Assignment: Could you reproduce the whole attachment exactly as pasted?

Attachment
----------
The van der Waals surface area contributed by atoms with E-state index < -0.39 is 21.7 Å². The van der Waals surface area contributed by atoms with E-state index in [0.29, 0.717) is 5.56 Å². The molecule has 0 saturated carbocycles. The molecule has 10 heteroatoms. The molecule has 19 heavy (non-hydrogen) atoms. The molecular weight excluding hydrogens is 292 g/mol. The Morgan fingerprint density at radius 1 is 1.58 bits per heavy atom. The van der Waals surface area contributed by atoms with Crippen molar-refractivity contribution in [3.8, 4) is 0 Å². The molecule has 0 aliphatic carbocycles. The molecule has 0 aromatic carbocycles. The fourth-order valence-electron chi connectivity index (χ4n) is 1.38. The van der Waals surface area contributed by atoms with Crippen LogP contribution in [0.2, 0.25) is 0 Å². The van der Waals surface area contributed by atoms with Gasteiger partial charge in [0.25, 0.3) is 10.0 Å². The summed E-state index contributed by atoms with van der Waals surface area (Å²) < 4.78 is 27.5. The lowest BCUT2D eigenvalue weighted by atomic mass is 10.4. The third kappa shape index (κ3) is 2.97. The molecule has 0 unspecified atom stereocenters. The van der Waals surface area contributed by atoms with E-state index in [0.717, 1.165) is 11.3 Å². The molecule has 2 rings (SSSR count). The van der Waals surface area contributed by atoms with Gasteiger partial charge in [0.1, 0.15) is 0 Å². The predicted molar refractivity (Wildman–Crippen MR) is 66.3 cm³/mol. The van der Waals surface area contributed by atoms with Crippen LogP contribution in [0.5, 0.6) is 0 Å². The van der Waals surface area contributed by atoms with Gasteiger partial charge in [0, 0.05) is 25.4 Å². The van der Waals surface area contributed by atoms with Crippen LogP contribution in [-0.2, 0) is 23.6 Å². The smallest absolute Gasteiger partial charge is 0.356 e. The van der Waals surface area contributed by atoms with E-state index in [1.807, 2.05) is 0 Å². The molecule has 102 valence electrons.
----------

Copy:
The van der Waals surface area contributed by atoms with E-state index < -0.39 is 21.7 Å². The van der Waals surface area contributed by atoms with E-state index in [0.29, 0.717) is 5.56 Å². The molecule has 0 saturated carbocycles. The molecule has 10 heteroatoms. The molecule has 19 heavy (non-hydrogen) atoms. The molecular weight excluding hydrogens is 292 g/mol. The Morgan fingerprint density at radius 1 is 1.58 bits per heavy atom. The van der Waals surface area contributed by atoms with Crippen molar-refractivity contribution in [3.8, 4) is 0 Å². The molecule has 0 aliphatic carbocycles. The molecule has 0 aromatic carbocycles. The fourth-order valence-electron chi connectivity index (χ4n) is 1.38. The van der Waals surface area contributed by atoms with Crippen LogP contribution in [0.2, 0.25) is 0 Å². The van der Waals surface area contributed by atoms with Gasteiger partial charge in [0.25, 0.3) is 10.0 Å². The summed E-state index contributed by atoms with van der Waals surface area (Å²) < 4.78 is 27.5. The lowest BCUT2D eigenvalue weighted by atomic mass is 10.4. The third kappa shape index (κ3) is 2.97. The molecule has 0 unspecified atom stereocenters. The van der Waals surface area contributed by atoms with E-state index in [0.717, 1.165) is 11.3 Å². The molecule has 2 rings (SSSR count). The van der Waals surface area contributed by atoms with Gasteiger partial charge in [0.1, 0.15) is 0 Å². The predicted molar refractivity (Wildman–Crippen MR) is 66.3 cm³/mol. The van der Waals surface area contributed by atoms with Crippen LogP contribution in [0.5, 0.6) is 0 Å². The van der Waals surface area contributed by atoms with Gasteiger partial charge in [0, 0.05) is 25.4 Å². The van der Waals surface area contributed by atoms with Crippen LogP contribution in [-0.2, 0) is 23.6 Å². The smallest absolute Gasteiger partial charge is 0.356 e. The van der Waals surface area contributed by atoms with E-state index in [1.807, 2.05) is 0 Å². The molecule has 102 valence electrons.